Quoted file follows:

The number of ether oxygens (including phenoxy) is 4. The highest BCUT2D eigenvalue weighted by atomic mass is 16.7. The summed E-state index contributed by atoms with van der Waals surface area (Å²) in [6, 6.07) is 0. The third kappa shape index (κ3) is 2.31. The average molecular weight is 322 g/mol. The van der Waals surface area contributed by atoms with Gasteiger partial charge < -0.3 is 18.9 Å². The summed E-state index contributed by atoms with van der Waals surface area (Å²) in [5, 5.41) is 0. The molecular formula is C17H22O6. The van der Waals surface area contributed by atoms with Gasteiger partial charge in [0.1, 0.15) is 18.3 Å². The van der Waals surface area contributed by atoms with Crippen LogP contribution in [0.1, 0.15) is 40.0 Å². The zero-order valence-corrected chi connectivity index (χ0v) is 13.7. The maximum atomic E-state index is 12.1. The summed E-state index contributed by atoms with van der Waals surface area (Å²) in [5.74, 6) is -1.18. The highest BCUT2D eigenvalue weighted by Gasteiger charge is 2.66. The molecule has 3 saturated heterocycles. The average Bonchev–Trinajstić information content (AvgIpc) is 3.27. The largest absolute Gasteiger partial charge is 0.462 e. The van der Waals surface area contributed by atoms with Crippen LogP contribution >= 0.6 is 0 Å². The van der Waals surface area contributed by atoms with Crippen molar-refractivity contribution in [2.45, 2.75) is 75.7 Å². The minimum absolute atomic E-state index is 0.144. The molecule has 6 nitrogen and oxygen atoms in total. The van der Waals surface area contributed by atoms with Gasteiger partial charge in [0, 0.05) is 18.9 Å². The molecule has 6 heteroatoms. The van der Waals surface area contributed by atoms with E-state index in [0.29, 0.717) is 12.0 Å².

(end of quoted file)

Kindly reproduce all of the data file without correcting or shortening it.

The number of ether oxygens (including phenoxy) is 4. The highest BCUT2D eigenvalue weighted by atomic mass is 16.7. The summed E-state index contributed by atoms with van der Waals surface area (Å²) in [6, 6.07) is 0. The third kappa shape index (κ3) is 2.31. The average molecular weight is 322 g/mol. The van der Waals surface area contributed by atoms with Gasteiger partial charge < -0.3 is 18.9 Å². The summed E-state index contributed by atoms with van der Waals surface area (Å²) in [5, 5.41) is 0. The molecular formula is C17H22O6. The van der Waals surface area contributed by atoms with Gasteiger partial charge in [0.1, 0.15) is 18.3 Å². The van der Waals surface area contributed by atoms with Crippen LogP contribution in [0.1, 0.15) is 40.0 Å². The zero-order valence-corrected chi connectivity index (χ0v) is 13.7. The maximum atomic E-state index is 12.1. The summed E-state index contributed by atoms with van der Waals surface area (Å²) in [5.74, 6) is -1.18. The highest BCUT2D eigenvalue weighted by Gasteiger charge is 2.66. The molecule has 3 saturated heterocycles. The average Bonchev–Trinajstić information content (AvgIpc) is 3.27. The largest absolute Gasteiger partial charge is 0.462 e. The van der Waals surface area contributed by atoms with Crippen LogP contribution >= 0.6 is 0 Å². The van der Waals surface area contributed by atoms with Crippen molar-refractivity contribution in [2.45, 2.75) is 75.7 Å². The minimum absolute atomic E-state index is 0.144. The molecule has 6 nitrogen and oxygen atoms in total. The van der Waals surface area contributed by atoms with Gasteiger partial charge in [0, 0.05) is 18.9 Å². The molecule has 6 heteroatoms. The van der Waals surface area contributed by atoms with E-state index in [0.29, 0.717) is 12.0 Å².